Federal energy subsidies to business are a hot national topic thanks to the Solyndra scandal. Flying below the radar—and deserving more national media attention—are grants and other targeted incentives given to businesses by state governments. There is little doubt in my mind that there are state-subsidized “Solyndras” waiting to be discovered.
The Wall Street Journal took a step in this direction by noting in an editorial that a struggling lithium-ion battery maker subsidized by the Obama administration also received handouts from the State of Indiana. The editorial chides the administration for having “made a habit of investing your cash in their clunkers.” A series of investigations from WTHR-TV in Indianapolis has demonstrated that the administration of Indiana Gov. Mitch Daniels shares that same bad habit (see here).
The Journal editorial’s concluding lines correctly sum up the problem with government subsidies to businesses:
Better to leave commercial financing decisions to private investors and bankers who are likely to take more care with their own money. Politicians write the press releases first and worry about the taxpayer losses later.
As I’ve previously discussed, it was my experience as a state budget official in the Daniels administration that led me to coin the phrase “press release economics” to describe these subsidies. Indeed, WTHR’s investigations of the Indiana Economic Development Corporation showed that the Daniels administration was adept at taking credit for “creating jobs” that never materialized.
In Texas, Mr. Perry in a 2011 report to the legislature credited the Texas A&M Institute for Genomic Medicine with already producing more than 12,000 additional jobs. That’s ahead of the 5,000 promised by 2015.
According to the institute’s director, however, 10 people currently work in its new building. A Houston-area biotech firm that agreed to produce about 1,600 of the project’s jobs has instead cut its Texas staff by almost 400 people, and currently employs 220 people in the state.
What accounts for the discrepancy? To reach their estimate of 12,000-plus jobs created by the project, officials included every position added in Texas since 2005 in fields related sometimes only tangentially to biotechnology, according to state officials and documents provided by Texas A&M. They include jobs in things like dental equipment, fertilizer manufacturing and medical imaging.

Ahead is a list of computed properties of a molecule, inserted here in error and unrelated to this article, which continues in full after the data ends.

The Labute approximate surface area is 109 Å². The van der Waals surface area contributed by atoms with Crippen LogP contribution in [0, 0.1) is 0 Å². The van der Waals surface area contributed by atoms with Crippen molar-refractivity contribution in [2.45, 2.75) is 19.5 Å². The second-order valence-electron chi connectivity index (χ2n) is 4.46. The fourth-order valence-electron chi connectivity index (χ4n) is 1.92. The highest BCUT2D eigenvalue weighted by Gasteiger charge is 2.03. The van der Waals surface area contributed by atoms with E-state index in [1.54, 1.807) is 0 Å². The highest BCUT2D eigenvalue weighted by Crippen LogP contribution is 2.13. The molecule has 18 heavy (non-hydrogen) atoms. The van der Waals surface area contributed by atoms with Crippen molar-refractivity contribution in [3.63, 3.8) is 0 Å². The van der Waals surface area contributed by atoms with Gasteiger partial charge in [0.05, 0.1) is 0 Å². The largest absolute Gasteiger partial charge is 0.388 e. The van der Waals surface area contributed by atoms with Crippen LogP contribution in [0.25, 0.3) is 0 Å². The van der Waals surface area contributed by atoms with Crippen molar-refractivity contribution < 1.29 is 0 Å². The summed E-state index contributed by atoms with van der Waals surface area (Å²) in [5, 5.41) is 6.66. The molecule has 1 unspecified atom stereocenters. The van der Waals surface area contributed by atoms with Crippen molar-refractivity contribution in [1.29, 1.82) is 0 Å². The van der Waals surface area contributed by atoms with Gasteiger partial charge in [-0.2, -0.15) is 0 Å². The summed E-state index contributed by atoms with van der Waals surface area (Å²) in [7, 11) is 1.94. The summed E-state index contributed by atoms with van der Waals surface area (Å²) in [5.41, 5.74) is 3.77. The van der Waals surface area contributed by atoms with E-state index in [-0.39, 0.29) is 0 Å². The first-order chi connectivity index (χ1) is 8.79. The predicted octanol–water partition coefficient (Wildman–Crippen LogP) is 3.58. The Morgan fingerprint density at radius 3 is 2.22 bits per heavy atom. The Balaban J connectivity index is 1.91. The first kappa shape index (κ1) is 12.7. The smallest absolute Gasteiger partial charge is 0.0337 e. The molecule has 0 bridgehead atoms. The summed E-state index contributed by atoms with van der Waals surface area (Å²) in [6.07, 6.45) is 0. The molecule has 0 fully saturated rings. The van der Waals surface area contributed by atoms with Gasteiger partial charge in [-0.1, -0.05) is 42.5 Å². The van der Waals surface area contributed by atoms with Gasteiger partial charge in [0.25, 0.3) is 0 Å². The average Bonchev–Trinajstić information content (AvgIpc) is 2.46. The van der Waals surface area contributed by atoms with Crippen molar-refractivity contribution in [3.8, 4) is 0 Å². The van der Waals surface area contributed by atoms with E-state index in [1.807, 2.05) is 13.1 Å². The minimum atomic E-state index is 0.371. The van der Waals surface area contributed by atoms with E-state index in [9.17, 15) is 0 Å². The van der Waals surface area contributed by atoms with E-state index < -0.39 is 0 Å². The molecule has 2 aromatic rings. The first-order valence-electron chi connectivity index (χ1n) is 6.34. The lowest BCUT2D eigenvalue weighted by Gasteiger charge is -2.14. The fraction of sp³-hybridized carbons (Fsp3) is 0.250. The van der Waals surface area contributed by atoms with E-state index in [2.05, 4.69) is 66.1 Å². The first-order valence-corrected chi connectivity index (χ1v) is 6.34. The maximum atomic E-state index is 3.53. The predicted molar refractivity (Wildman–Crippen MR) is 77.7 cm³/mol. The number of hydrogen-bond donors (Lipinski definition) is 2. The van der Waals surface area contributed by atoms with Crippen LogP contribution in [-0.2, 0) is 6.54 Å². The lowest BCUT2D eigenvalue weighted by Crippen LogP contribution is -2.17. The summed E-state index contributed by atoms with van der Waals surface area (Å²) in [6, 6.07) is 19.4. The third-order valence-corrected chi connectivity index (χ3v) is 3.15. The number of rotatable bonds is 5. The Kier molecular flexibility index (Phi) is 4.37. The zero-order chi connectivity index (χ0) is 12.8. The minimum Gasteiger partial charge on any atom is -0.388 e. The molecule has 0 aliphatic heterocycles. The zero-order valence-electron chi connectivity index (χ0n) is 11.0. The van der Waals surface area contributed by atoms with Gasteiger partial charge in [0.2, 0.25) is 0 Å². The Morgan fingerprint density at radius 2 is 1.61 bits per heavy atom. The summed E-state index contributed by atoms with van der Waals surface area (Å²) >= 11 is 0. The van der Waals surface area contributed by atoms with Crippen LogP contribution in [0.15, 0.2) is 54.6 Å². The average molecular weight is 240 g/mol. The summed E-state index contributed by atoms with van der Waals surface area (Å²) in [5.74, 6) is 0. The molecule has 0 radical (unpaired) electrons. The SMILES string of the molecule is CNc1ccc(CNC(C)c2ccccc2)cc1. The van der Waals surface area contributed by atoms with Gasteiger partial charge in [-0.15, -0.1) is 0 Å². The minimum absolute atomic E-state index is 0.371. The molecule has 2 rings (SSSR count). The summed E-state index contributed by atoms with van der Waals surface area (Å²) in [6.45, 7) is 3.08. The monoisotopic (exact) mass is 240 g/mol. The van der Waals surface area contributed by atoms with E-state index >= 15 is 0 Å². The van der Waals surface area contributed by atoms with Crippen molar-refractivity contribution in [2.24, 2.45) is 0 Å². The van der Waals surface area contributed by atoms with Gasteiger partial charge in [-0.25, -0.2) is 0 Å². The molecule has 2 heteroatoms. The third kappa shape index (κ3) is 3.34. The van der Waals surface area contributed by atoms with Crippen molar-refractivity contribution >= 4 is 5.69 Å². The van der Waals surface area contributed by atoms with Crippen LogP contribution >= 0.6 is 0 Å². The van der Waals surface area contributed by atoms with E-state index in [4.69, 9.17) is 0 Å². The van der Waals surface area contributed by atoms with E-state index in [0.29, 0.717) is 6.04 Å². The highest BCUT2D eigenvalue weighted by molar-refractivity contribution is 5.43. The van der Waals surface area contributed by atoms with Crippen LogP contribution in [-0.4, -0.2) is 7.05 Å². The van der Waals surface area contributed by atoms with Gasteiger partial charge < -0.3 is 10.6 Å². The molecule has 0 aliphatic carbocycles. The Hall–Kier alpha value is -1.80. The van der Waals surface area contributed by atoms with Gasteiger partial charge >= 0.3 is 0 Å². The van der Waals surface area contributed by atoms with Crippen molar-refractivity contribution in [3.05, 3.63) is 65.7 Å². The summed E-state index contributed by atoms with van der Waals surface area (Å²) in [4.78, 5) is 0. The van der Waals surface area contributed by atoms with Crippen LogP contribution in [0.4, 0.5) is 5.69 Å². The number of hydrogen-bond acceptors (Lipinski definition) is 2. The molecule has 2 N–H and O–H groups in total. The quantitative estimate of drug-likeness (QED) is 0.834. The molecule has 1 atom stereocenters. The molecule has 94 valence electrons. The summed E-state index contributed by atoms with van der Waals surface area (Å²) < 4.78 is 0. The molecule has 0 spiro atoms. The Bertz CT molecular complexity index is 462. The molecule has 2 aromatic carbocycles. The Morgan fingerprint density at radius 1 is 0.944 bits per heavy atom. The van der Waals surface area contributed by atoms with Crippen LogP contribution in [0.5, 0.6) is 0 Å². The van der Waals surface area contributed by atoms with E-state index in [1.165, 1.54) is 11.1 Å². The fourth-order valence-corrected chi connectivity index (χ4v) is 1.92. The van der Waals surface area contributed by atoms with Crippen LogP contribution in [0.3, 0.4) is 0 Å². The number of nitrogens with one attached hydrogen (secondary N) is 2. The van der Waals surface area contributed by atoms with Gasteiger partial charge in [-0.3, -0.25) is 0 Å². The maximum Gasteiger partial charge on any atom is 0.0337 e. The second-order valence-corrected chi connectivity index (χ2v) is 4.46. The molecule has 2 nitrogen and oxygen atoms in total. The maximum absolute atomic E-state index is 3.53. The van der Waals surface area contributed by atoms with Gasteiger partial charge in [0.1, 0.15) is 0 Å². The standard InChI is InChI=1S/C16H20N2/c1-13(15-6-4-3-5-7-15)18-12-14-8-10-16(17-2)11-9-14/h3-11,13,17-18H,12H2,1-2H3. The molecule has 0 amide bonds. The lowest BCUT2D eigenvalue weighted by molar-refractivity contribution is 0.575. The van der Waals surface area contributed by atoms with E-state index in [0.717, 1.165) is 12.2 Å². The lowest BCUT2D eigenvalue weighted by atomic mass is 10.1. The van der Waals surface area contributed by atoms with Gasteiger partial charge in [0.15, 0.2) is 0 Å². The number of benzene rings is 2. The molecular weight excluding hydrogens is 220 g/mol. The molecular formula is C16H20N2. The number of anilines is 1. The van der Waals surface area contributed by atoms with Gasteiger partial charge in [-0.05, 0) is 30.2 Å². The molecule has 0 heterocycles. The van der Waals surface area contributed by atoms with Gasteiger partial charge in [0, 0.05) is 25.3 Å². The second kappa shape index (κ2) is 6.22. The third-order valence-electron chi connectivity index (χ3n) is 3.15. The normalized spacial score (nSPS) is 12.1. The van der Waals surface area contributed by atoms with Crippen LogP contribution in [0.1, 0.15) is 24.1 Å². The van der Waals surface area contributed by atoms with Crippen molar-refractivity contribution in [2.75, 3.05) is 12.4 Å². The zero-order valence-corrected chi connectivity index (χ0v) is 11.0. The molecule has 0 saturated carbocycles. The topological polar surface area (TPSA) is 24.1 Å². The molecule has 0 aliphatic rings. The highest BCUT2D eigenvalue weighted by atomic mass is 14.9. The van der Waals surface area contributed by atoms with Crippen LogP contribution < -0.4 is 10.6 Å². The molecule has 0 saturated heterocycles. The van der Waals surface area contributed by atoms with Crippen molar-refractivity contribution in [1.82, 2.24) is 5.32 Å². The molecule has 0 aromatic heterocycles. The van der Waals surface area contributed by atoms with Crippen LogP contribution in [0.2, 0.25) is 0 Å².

Republican governors aren’t the only ones who enjoy playing pretend venture capitalist with taxpayer money. The Mackinac Center for Public Policy’s Capitol Confidential reported this week on state subsidies given to Michigan solar companies by the administration of now-former governor Jennifer Granholm:
Michigan Capitol Confidential took a look back at the nine solar power companies that were approved for state tax credits. Many have fizzled with reports that the companies are laying off employees at a time they were supposed to have been adding jobs.
For example, in 2009 a company from Georgia called Suniva announced it planned to open a $250 million manufacturing plant in Saginaw County. It was to add 500 jobs. Media reports said the company is holding off plans for a Michigan plant after deciding not to pursue a Department of Energy loan.
Energy Conversion Devices and United Solar Ovonics are affiliated companies that have been approved for state tax credits for four different projects that were supposed to add about 5,700 jobs. Both companies announced layoffs this year.
Evergreen Solar opened a solar plant in Midland in 2009. The company announced in August it was filing for bankruptcy.
I’ll end on a (hopefully) positive note. Taxpayers in New York fed up with the state handing out their money to businesses have been fighting a long-running battle to end the practice. The New York State Court of Appeals is currently hearing a lawsuit brought by 50 taxpayers that challenges state grants given to business.
From the Associated Press:
The taxpayer group cited a provision in New York’s constitution that says: “the money of the state shall not be given or loaned to or in aid of any private corporation or association, or private undertaking; nor shall the credit of the state be given or loaned to or in aid of any individual, or public or private corporation or association, or private undertaking.” It has an exception for funds or property used for education and mental health.
Defendants countered that the funding for public purposes through state-designated economic development agencies is supported by law and precedents and doesn’t violate the constitution. “Doesn’t that just invite evasion?” Judge Robert Smith said. “All you’ve got to do is put an intermediary between the state and the recipient?”
Hopefully, Judge Smith’s question foretells a favorable outcome. A win for New York taxpayers could raise the issue’s profile and embolden fed-up taxpayers in other states.
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